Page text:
My review of “But You Did Not Come Back” by Marceline Loridan-Ivens

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Marceline Loridan-Ivens  (19th March 1928 – 18th September 2018) was a French Jew, an activist in the French Resistance and the Algerian resistance, an actor, a filmmaker, and a writer.

In 1944 at the age of 15 she was arrested by the Gestapo with her father for their resistance activities, In this book, written  75 years later,  her anger screams out from the pages. But also  her love for the father,  who was brutally taken away from her.

When they were held together in Drancy (the internment  camp in Paris where arrested Jews were held prior to deportation)  her father  knew that he was not going to survive and said to Marceline:     “You might come back, because you’re young, but I will not come back.” She says:  “That prophecy burned into my mind as violently and definitively as the number 78750 tattooed on my left arm a few weeks later.”

After their arrest Marceline and her father were separately deported to Auschwitz-Birkenau in Poland from where her father’s family originated. They did meet, once, as they passed  each other on the way back to the camp. “I fell into your arms, fell with all my heart-your prophecy wasn’t true, you were alive.” Marceline was beaten by the guards,  but her father managed to hand her a tomato and an onion and she told him the number of her prison block.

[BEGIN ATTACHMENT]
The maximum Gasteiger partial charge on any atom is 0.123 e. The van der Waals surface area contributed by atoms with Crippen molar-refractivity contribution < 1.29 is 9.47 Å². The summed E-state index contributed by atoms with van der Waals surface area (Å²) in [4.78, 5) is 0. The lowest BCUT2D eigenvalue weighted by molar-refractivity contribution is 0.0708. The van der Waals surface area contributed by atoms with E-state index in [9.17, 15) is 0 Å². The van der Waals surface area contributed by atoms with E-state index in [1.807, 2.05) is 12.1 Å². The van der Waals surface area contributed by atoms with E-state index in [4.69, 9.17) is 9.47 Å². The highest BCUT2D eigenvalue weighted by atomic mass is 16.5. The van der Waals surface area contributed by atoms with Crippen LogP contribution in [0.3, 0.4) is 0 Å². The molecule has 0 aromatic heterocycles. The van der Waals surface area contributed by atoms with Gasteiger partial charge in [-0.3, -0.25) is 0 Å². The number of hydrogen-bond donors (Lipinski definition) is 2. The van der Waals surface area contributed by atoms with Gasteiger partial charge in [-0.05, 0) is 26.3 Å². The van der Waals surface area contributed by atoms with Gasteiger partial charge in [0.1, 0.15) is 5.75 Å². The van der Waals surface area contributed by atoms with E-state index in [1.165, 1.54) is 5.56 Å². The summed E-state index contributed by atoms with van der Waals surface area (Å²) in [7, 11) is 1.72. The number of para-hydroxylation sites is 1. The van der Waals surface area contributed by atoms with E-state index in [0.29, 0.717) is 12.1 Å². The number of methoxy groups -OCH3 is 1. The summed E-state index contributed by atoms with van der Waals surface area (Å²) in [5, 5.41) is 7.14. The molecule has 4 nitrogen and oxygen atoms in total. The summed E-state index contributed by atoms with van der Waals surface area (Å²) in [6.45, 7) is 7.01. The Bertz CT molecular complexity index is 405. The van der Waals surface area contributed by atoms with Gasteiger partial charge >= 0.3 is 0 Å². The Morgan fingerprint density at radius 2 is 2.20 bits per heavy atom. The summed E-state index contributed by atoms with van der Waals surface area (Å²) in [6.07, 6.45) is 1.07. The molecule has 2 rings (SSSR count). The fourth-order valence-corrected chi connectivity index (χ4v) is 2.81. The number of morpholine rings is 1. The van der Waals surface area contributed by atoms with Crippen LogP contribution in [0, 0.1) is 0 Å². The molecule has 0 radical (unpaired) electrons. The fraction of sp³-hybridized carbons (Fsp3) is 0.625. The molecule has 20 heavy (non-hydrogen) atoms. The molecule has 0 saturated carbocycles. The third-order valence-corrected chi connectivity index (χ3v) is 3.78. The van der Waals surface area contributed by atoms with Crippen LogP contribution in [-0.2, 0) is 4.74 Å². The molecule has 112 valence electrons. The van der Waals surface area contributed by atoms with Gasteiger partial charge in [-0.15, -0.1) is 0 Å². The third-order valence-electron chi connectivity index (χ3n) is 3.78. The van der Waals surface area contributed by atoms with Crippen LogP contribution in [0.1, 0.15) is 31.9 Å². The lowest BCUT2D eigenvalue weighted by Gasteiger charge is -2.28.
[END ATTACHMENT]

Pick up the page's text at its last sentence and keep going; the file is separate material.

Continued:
By  a miracle  her father managed to get a note to her in the camp. “I can see your writing, slanted to the right, and four or five sentences that I can no longer remember. I’m sure of one line, the first: “My darling little girl” and the last line too, your signature: “Shloime”.  But what came in between, I don’t know anymore.”

Marceline survived the camps,  but her father as he had predicted, did not. She returned to a  France where the collaborators with the Nazis were  still in jobs and running the country. Rejected by Israel, where she  had planned to move to,  she  took  her anger and desire for political change into activity to support other colonised people such as Algeria  which in the 1950s and 60s  becomes the biggest cause for   French left. “The more I demanded reparations for the Algerians, the more I felt I was being paid back myself, felt I had found my place. They were Arabs, I was Jewish.”

She met  filmmaker Joris Ivens (18th  November 1898 – 28th  June 1989) who became the love of her life. With him she makes many films about post war struggles for independence including Algeria and Vietnam,  and shares in his hopes for a different and fairer world.  “I had married a man of your age, an heir to the exalted nineteenth century that believed in the continuous, automatic progression of History.” But in the end: “he too left me alone in the ruins of the twentieth century.”



Marceline  says:  “I would like to run away from the history of the world, from this century, go back to my own time, the time of Shloime and his darling little girl.” But she does not and that is the inspiring theme of this book.  She takes the anger and pours it into her life work and  tries  to make sense of a world that seems to be going backwards. Ultimately this is an inspiring book that challenges all of us to become active in opposing inequality, fascism, and injustice.

Watch a documentary about her: “Marceline. A Woman. A Century”  True Story.

About lipstick socialist

I am an activist and writer. My interests include women, class, culture and history. From an Irish in Britain background I am a republican and socialist. All my life I have been involved in community and trade union politics and I believe it is only through grass roots politics that we will get a better society. This is reflected in my writing, in my book Northern ReSisters Conversations with Radical Women and my involvement in the Mary Quaile Club. .If you want to contact me please use my gmail which is lipsticksocialist636
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